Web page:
Jewish World Review Dec. 22, 2003 / 27 Kislev, 5764
Saving the teacher, skipping a grade, paying for AP tests, laptops don't boost scores
http://www.NewsAndOpinion.com | Six students saved their teacher's life at Heritage High in suburban Atlanta. Debbie Shultz’s estranged husband, just out of a mental institution, showed up with a large knife. He rushed her. The Atlanta Journal-Constitution reports:
That's when Shultz's students, 16 and 17-year-old kids, went to her rescue. Several of the youngsters tackled the man, pinning him to the floor and wresting the knife from his hand.
The roll of honor is: Nimesh Patel, 17; Austin Hutchinson, 16; John Bailey, 16; Andy Anderson, 17; Matt Battaglia, 17; and Scott Wigington, 17.
As Hutchinson saw the man pull the knife, "I thought I could run like the rest of the people or I could help," the student said. "It's just not right leaving her there."
Hutchinson and Wigington, son of Rockdale County Sheriff Jeff Wigington, were the first to reach the assailant. Wigington grabbed the hand holding the knife.
The others helped push the man to the ground, at which point Wigington took the knife away from him. The six boys then kept him pinned to the ground.
After police took the attacker away, some of the boys stayed at school to finish taking their finals. Odds are they all passed Spanish II.
Skipping grades benefits very smart students academically and socially, researchers say. Among factoids from Davidson Institute for Talent Development:
Accelerated highly gifted students achieve significantly higher levels of social and general self-esteem than do children of equal intellectual ability who have been retained with age peers or who have been permitted only a single grade-skip. (Gross, 2000)
. . . When exceptionally gifted children who have been rejected by their age peers are removed from the inappropriate grade placement and are permitted to work and play with intellectual peers, the loneliness and social isolation disappears, and the child is accepted as a valued classmate and friend. (Gross, 1993; Hollingworth, 1942)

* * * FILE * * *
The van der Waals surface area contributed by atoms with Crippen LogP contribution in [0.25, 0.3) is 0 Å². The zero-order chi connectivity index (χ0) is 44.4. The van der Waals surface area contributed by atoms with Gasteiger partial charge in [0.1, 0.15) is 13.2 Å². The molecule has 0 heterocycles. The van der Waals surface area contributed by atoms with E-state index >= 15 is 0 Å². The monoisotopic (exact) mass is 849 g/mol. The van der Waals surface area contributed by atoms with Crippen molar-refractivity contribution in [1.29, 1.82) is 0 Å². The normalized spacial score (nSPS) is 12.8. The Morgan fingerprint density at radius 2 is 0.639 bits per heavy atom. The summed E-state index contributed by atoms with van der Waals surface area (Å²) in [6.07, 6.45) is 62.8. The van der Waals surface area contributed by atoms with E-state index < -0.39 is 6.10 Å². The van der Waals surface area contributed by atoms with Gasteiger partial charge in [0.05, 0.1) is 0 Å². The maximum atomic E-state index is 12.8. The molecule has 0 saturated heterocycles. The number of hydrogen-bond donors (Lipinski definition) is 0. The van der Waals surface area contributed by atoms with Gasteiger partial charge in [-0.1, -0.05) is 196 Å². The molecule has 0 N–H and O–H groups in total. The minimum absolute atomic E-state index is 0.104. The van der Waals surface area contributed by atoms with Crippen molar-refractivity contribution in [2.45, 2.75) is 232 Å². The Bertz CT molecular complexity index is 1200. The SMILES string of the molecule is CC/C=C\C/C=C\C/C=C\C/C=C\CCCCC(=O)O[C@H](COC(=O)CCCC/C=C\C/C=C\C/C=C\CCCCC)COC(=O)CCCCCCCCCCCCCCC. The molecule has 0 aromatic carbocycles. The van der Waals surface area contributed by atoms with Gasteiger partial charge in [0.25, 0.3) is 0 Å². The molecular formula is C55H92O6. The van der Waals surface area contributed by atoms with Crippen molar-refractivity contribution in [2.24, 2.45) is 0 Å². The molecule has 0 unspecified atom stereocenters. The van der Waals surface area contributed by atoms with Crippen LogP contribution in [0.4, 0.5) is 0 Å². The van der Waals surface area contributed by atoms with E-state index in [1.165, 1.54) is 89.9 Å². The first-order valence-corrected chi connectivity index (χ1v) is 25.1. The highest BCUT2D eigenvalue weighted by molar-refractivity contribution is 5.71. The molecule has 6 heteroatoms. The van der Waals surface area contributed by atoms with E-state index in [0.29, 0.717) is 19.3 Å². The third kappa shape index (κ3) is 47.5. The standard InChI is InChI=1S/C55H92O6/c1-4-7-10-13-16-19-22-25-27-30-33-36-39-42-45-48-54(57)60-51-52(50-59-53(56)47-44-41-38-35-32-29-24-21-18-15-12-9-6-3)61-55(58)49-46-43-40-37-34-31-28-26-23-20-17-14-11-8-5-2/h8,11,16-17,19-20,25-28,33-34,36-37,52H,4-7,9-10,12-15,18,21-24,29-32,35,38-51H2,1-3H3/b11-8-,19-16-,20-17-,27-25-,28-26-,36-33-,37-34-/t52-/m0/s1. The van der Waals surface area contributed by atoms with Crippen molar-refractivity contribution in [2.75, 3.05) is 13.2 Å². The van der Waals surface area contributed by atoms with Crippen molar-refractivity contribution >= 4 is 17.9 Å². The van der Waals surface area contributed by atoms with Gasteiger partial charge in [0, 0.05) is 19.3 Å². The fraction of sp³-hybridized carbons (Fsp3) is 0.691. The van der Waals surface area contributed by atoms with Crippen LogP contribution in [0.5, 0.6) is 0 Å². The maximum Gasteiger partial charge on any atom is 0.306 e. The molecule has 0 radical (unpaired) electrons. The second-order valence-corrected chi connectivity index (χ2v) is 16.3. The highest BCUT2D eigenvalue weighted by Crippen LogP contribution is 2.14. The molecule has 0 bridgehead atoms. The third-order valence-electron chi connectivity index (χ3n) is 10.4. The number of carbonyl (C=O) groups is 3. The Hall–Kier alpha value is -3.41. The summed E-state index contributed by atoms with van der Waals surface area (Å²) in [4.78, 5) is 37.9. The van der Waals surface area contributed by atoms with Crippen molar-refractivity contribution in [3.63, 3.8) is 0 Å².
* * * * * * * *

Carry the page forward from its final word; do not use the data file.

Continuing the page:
Profoundly gifted students need to skip many grades, not just one, to benefit.
Laptops Don't Boost Scores
In Minneapolis, ninth graders in the class of 2002 were given free laptops for four years. Graduation rates improved, though of 980 students who got laptops an unimpressive 530 graduated four years later. Test scores didn't rise, says the Pioneer Press.
Ninety-two percent of continuously enrolled students with laptops passed the Minnesota Basic Standards reading test in October 2001. By comparison, 91 percent of similarly enrolled students in other schools passed the test.
The passing rate for the math section was 85 percent for the laptop-toting students, and 87 percent for students at other schools. Students passed the writing test at the rate of 90 percent and 87 percent, respectively.
Joshua Angrist, a Massachusetts Institute of Technology economics professor, found no increase in achievement from laptop use in a study on Israeli students. Math scores went down.
"I'm sure that kids are happy to get a free computer. I would be too," he said. "The simple answer is that it's not a better way to teach. It's costly. It's distracting. And it decreases teachers' ability to control what's going on in the classroom.
Money invested in laptops is not available for other things; teachers' energy and students' time are finite as well.
Pay for AP
More students are taking Advanced Placement classes at Texas high schools where students get a $100 reward for passing the AP exam; teachers get $150 for each passing student. The program, which started in Dallas and is now spreading, is privately funded. Over five years, the number of Dallas students passing the AP exam jumped from 130 to 754, reports the Houston Chronicle. "The passing rate among minority students is 10 times higher than the national average" according to the program coordinator.
Bob Daniel, Tascosa High School principal in Amarillo, calls the program nothing short of "incredible."
"We've had about a 300 percent increase in the number of tests taken over the last three years and a 190 percent increase in the number of tests passed," Daniel said. "We are hearing back from our kids as they come back from college, saying they are much better prepared."
The Chronicle quotes critics who say the money should be spent elsewhere, or that financial incentives would put too much pressure on some students. Actually, this program is creating opportunities for advanced study at mediocre and low-performing schools that typically don't have enough ambitious students to justify AP Physics or AP European History. Once the classes are created, more students can give it a try.
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